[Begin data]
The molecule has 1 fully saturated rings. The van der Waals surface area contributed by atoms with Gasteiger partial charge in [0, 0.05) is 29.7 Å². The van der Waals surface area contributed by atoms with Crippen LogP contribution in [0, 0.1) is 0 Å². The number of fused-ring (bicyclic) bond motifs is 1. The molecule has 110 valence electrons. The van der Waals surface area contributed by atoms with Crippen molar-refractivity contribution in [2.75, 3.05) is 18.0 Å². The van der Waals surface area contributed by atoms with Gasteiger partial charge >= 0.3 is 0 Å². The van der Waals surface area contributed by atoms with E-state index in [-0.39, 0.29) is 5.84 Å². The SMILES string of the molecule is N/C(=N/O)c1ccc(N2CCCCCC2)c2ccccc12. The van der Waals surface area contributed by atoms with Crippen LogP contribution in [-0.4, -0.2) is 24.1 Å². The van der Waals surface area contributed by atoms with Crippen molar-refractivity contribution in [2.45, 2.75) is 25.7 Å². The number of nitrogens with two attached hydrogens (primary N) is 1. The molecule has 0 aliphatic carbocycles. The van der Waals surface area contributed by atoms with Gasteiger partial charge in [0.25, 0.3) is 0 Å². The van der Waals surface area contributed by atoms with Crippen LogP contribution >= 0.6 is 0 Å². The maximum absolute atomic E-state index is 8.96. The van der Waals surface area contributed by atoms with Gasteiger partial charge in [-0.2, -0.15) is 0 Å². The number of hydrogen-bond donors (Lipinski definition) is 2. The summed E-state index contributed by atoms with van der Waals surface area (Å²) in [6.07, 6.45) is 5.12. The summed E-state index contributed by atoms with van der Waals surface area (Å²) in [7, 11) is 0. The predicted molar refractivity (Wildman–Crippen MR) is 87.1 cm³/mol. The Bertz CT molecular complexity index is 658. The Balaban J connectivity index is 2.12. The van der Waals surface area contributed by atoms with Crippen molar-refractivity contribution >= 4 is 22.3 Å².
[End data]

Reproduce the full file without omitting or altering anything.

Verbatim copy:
The molecule has 1 fully saturated rings. The van der Waals surface area contributed by atoms with Gasteiger partial charge in [0, 0.05) is 29.7 Å². The van der Waals surface area contributed by atoms with Crippen LogP contribution in [0, 0.1) is 0 Å². The number of fused-ring (bicyclic) bond motifs is 1. The molecule has 110 valence electrons. The van der Waals surface area contributed by atoms with Crippen molar-refractivity contribution in [2.75, 3.05) is 18.0 Å². The van der Waals surface area contributed by atoms with Gasteiger partial charge >= 0.3 is 0 Å². The van der Waals surface area contributed by atoms with E-state index in [-0.39, 0.29) is 5.84 Å². The SMILES string of the molecule is N/C(=N/O)c1ccc(N2CCCCCC2)c2ccccc12. The van der Waals surface area contributed by atoms with Crippen LogP contribution in [-0.4, -0.2) is 24.1 Å². The van der Waals surface area contributed by atoms with Crippen molar-refractivity contribution in [2.45, 2.75) is 25.7 Å². The number of nitrogens with two attached hydrogens (primary N) is 1. The molecule has 0 aliphatic carbocycles. The van der Waals surface area contributed by atoms with Gasteiger partial charge in [0.25, 0.3) is 0 Å². The van der Waals surface area contributed by atoms with Crippen LogP contribution >= 0.6 is 0 Å². The maximum absolute atomic E-state index is 8.96. The van der Waals surface area contributed by atoms with Gasteiger partial charge in [-0.2, -0.15) is 0 Å². The number of hydrogen-bond donors (Lipinski definition) is 2. The summed E-state index contributed by atoms with van der Waals surface area (Å²) in [6.07, 6.45) is 5.12. The summed E-state index contributed by atoms with van der Waals surface area (Å²) in [7, 11) is 0. The predicted molar refractivity (Wildman–Crippen MR) is 87.1 cm³/mol. The Bertz CT molecular complexity index is 658. The Balaban J connectivity index is 2.12. The van der Waals surface area contributed by atoms with Crippen molar-refractivity contribution >= 4 is 22.3 Å².